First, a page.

The pharmacy channel is playing a critical role in marketing

Authored by: Jeff Monroe, VP of Product and Marketing, Outcomes

As highly trusted healthcare professionals, pharmacists are experts at identifying barriers to medication adherence and helping patients overcome them. Pharmacists play a key role on the healthcare team and often coordinate with other healthcare professionals for prior authorization requests and therapy changes on behalf of a patient. As we look to the future of care, pharmacists will take on an increasingly significant role as suggested by their expanding clinical capabilities and capacity to fill care gaps created by the physician shortage. As pharma manufacturers recognize this trend, marketing strategies are leveraging the trusted pharmacy to engage patients.

Leveraging the patient-pharmacy relationship at scale

The mitigation and control of the COVID-19 pandemic are largely thanks to contributions of healthcare workers, including community pharmacists, who worked tirelessly to provide diagnostic testing, administer vaccines, and prescribe antiviral treatment. For example, pharmacists administered more than 270 million COVID-19 vaccines from February 2020 through September 2022.

Beyond the pandemic, the impact of pharmacies on Americans' health is far-reaching. Pharmacists are one of the most accessible healthcare professionals. In fact, nearly 90% of Americans live within 5 miles of a pharmacy. Additionally, pharmacists are particularly influential on patient health outcomes in rural and underserved demographic areas in which the pharmacist may be one of the only care providers for miles. The pharmaceutical industry and policymakers realize that pharmacists serve as a key solution, as they consider future plans for healthcare delivery.

The role of pharmacists is expanding

While the pandemic highlighted the critical role of pharmacists, the pharmacy profession has already been evolving and expanding over the past few decades.

Previously, pharmacists primarily focused on filling prescriptions and reviewing drug utilization as part of the dispensing process. Today, pharmacy teams are still dispensing but have expanded into many more clinical services, such as immunization, medication management and adherence programs. Pharmacists are actively identifying gaps in care and making therapeutic interchanges when appropriate. Currently, 39 states recognize pharmacists as healthcare providers under Medicare Part B.

Although some of the following responsibilities vary by state, pharmacists currently have the authority to inject long-acting medications, conduct pharmacogenomics testing, and prescribe certain medications. In all 50 states, pharmacists have the authority to prescribe naloxone as part of the efforts to combat the opioid crisis. On July 6, 2022, the FDA granted authorization to all state-licensed pharmacists to confirm eligibility and prescribe Paxlovid for the treatment of COVID-19. Pharmacists can also prescribe hormonal birth control in 20 states and counting. Most states also have collaborative practice agreements in place between a prescriber and a pharmacist to allow prescribing of other medications, such as pre-exposure prophylaxis (PrEP) to help prevent transmission of HIV.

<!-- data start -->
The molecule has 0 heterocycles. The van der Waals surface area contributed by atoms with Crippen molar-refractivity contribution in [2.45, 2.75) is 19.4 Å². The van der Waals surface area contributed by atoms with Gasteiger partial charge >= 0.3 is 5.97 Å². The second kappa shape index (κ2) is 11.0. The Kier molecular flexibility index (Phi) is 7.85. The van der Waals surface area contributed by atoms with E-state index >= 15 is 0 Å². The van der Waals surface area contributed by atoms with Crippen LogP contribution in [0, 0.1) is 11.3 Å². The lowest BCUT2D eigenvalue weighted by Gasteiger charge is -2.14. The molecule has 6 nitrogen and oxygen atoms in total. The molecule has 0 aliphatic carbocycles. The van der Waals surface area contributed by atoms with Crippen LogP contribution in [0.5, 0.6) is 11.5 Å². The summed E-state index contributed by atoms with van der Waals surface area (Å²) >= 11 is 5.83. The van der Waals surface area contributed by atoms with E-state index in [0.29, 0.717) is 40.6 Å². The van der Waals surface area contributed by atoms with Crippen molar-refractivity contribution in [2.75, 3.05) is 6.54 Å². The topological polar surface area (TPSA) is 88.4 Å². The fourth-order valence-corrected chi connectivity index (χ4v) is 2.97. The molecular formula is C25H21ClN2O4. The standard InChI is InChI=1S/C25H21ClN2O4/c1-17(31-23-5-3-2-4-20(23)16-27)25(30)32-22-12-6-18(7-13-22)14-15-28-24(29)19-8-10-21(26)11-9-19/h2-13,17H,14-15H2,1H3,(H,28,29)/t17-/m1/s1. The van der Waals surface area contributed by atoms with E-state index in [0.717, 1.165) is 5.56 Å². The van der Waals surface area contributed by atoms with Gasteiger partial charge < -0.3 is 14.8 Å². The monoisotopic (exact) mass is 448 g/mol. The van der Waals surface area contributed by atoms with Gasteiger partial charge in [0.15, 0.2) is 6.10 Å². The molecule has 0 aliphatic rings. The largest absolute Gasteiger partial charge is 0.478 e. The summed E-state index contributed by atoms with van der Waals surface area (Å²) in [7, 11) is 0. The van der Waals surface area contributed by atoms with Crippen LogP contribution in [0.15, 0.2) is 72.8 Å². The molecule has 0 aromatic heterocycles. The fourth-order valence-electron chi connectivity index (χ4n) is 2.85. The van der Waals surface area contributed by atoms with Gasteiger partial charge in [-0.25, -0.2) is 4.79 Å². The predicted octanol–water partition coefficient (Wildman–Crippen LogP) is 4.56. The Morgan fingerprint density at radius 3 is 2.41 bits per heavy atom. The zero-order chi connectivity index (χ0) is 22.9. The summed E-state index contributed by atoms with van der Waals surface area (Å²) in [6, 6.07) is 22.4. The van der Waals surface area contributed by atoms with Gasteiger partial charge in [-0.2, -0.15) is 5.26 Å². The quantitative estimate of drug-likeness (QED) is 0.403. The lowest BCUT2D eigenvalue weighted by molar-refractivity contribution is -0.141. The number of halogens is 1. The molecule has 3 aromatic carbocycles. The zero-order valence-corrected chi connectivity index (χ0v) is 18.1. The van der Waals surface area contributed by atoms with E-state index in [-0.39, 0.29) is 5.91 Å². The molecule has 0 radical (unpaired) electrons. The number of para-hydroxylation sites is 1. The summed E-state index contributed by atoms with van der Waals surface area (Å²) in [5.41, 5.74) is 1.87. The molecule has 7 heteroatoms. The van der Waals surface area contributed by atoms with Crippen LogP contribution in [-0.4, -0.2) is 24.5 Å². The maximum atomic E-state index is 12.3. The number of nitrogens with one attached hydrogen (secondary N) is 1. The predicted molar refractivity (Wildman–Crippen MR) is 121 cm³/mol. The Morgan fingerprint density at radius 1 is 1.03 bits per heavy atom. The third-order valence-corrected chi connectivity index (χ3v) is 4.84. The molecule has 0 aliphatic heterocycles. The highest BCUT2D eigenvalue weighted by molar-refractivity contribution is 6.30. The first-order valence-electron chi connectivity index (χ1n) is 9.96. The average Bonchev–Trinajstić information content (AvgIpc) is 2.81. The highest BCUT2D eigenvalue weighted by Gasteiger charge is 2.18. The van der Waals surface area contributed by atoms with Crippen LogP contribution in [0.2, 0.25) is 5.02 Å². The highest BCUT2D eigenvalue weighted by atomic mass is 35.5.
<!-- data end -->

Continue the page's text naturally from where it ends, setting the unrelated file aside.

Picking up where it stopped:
These are just a few examples of how pharmacists demonstrate their advanced clinical role and ability to impact patients' short- and long-term health outcomes while coordinating with other providers on the healthcare team. As the role of the pharmacist evolves, they become an essential part of care management, from drug regimen optimization and lab interpretation to care plan creation and closing gaps in care.

The U.S. currently does not have enough physicians. The shortage is growing each day, and experts project a shortage of nearly 140,000 physicians by 2030. The good news: pharmacists are positioned to help with these gaps in care. In addition to their expanding clinical role, about 300 published studies show that pharmacist-provided medication management services contribute to significantly improved outcomes across disease management, costs savings and quality of life.

Engage patients through pharmacy

As the nation's most trusted drug therapy experts, pharmacists are uniquely positioned to meet patients where they are and support them along their healthcare journeys. In fact, patients with chronic conditions interact with their pharmacist up to 10 times more than with their primary care physician each year. Pharmaceutical manufacturers are shifting marketing dollars into the pharmacy channel, where drug brands can provide tailored education, access patient populations on specific drug therapies, improve adherence, expand brand reach and achieve healthier outcomes. For instance, pharma brands running engagement programs through pharmacies are achieving 7-11x ROI, as demonstrated by Outcomes™ programs.

Outcomes – which has the largest pharmacy network including over 60,000 pharmacies and over 40 million patients – intuitively flags individuals most in need of personalized care, such as medication therapy management (MTM), ensuring pharmacists consult the right patients at the right time. For patients with less complex needs, text campaigns prove to drive adherence and bring patients back to therapy.

For pharma, Outcomes provides solutions for three primary objectives:

  • Awareness: Inform patients of medication, supplies and immunizations that may be helpful to their current treatment regimen.
  • Access: Offer support and connect patients with resources to help them afford their medication.
  • Adherence: Provide education and resources to keep patients adherent to their medication.

Learn more about how the Outcomes pharmacy network can elevate your brand.

The editorial staff had no role in this post's creation.